Monday 18 February 2013

Photo Essay: Surviving the Grey in Kiev ~ by Andreas Romagnoli

A scene from late 19th Century Kiev? No, today's citizens rugged up against the city's snowy winter. 

Braving freezing temperatures, Italian photographer Andreas Romagnoli captured Kiev under a veil of snow. Travelling across the city amid the gloomy splendour of it's Metro, he photographs the vast underground arcaded halls, decorated as imposing railway palaces, icy streets and the mysterious House of the Chimaeras, writes Jeanne-Marie Cilento.

ONE of the oldest cities in Eastern Europe, Kiev has kept many early 20th Century landmark buildings including the bizarre Gorodetsky House. Popularly known as the House of the Chimaeras, it is a remarkable Art Nouveau building covered in surreal sculptures of winged birds, frogs and wild boars. 

The building derives its name from the ornate decorations depicting exotic animals and hunting scenes. It doesn't refer to the chimaera of mythology, but to an architectural style known as chimaera decoration in which animal figures are applied as decorative elements to a building. 

Called the Antoni Gaudi of Kiev, architect Vladislav Gorodetsky designed the building and Italian sculptor Emilio Sala created all of the animals, mythical creatures and plants that appear to colonise it’s façades. Before designing the House of the Chimaeras, Gorodetsky had already established himself as a prominent Kiev architect, constructing many city buildings, from the St. Nicholas Roman Catholic Cathedral to the Karaim Kenesa and today’s National Art Museum of Ukraine. 

Emilio Sala created both the internal and external sculptural decorations, including mermaids, dolphins, sinking ships and hunting trophies. Although concrete was still in its infancy, Gorodetsky used it to construct the building and insisted Sala use it to create the sculptures.

The architect originally designed the building to house a large apartment for himself with the other floors to be leased as expensive flats. But Gorodetsky's finances ran out in 1913 and he was forced to sell the building.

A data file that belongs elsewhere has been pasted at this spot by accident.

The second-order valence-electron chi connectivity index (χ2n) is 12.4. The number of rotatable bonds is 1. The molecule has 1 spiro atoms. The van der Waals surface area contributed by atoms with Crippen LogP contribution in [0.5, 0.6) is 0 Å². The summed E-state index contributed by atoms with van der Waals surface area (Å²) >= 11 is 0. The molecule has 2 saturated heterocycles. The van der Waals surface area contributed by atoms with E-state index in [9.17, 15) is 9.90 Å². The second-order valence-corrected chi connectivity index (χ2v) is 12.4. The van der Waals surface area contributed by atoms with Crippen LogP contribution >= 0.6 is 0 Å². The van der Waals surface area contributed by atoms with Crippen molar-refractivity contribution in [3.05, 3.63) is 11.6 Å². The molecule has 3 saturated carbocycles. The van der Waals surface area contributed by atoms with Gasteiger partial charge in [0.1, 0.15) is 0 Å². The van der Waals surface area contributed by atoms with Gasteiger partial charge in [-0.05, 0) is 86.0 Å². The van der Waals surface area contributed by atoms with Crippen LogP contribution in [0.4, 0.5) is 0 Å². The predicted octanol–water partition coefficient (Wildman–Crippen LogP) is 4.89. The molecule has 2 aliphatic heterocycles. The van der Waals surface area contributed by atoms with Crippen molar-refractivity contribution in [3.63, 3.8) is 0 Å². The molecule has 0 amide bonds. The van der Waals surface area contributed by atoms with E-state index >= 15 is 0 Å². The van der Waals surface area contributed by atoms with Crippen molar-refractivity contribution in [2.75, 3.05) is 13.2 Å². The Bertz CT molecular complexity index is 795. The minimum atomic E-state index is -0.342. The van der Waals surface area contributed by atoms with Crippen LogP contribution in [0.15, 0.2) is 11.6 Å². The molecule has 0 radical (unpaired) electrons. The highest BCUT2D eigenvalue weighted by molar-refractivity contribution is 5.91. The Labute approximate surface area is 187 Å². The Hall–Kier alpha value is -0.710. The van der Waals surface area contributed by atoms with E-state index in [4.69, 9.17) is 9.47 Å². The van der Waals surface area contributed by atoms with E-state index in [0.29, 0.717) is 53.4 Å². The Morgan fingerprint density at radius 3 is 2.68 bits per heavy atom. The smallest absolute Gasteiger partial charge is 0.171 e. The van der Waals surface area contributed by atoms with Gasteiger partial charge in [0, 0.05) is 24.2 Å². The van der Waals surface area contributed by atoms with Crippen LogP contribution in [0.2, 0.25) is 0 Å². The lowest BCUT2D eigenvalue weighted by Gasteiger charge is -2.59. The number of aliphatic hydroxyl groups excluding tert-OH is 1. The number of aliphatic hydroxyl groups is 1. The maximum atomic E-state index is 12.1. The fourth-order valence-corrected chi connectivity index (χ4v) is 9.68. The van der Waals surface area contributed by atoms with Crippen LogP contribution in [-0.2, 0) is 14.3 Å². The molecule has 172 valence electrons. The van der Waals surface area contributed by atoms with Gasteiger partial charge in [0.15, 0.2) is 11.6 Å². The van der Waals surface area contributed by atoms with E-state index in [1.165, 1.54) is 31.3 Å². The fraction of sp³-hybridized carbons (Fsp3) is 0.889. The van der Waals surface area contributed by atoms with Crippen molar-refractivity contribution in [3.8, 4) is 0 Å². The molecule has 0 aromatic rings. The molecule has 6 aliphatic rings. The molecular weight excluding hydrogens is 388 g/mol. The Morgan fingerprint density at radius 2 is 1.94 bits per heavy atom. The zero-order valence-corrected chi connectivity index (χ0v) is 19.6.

Reflecting Kiev’s troubled early 20th Century, the building was sold several times before housing military offices for the Bolsheviks, communal housing and then a polyclinic for the Communist Party. By 2003 it was in need of a complete restoration. This was finished in 2005 and the House of the Chimeras now hosts diplomatic functions for the President of the Ukraine who has offices across the street.   

Click on photographs for full-screen slideshow
The remarkable House of the Chimaeras designed by the Gaudi of Kiev, architect Vladislav Gorodetsky
A detail of one of the mythical winged creatures on a pillar at the front of the building. 

Italian Emilio Sala's sculptures of mermaids, water lilies, frogs and wild boars that writhe along the building's parapet.  
The imposing entrance to Kiev's Kreshchatyk Metro.
Escalators take commuters deep into the vast underground halls of the city's Metro
Designed as an Eastern European palace, Kiev's Zoloti Verota Metro is decorated with elaborate tiles and wrought-iron lamps.
Bare, wintry trees seem frozen in the twilight of a snowy evening in Kiev.
Snow falls on to the trees in Kiev's parks at the heart of the city. 

A dilapidated apartment building has retained it's early Bauhaus design.
One of Kiev's main city thoroughfares looking grey and cold under the February snow.
Like ancient jade coins, the Metro tokens for Kiev's trains.

A piece of modern sculpture in lustrous Venetian mosaics brightens a snowy park. 
The House of the Chimaeras fell into complete disrepair after it's long history as apartments, Bolshevik offices, a Communist Party polyclinic and communal housing. It has since been completely restored between 2003-2005 and now hosts the President of the Ukraine's official functions

Sculptor Emilio Sala's creatures and curling plants cling to the building's roof and facades.
A wrought iron fence is silhouetted against plants covered in a fresh downfall of snow.

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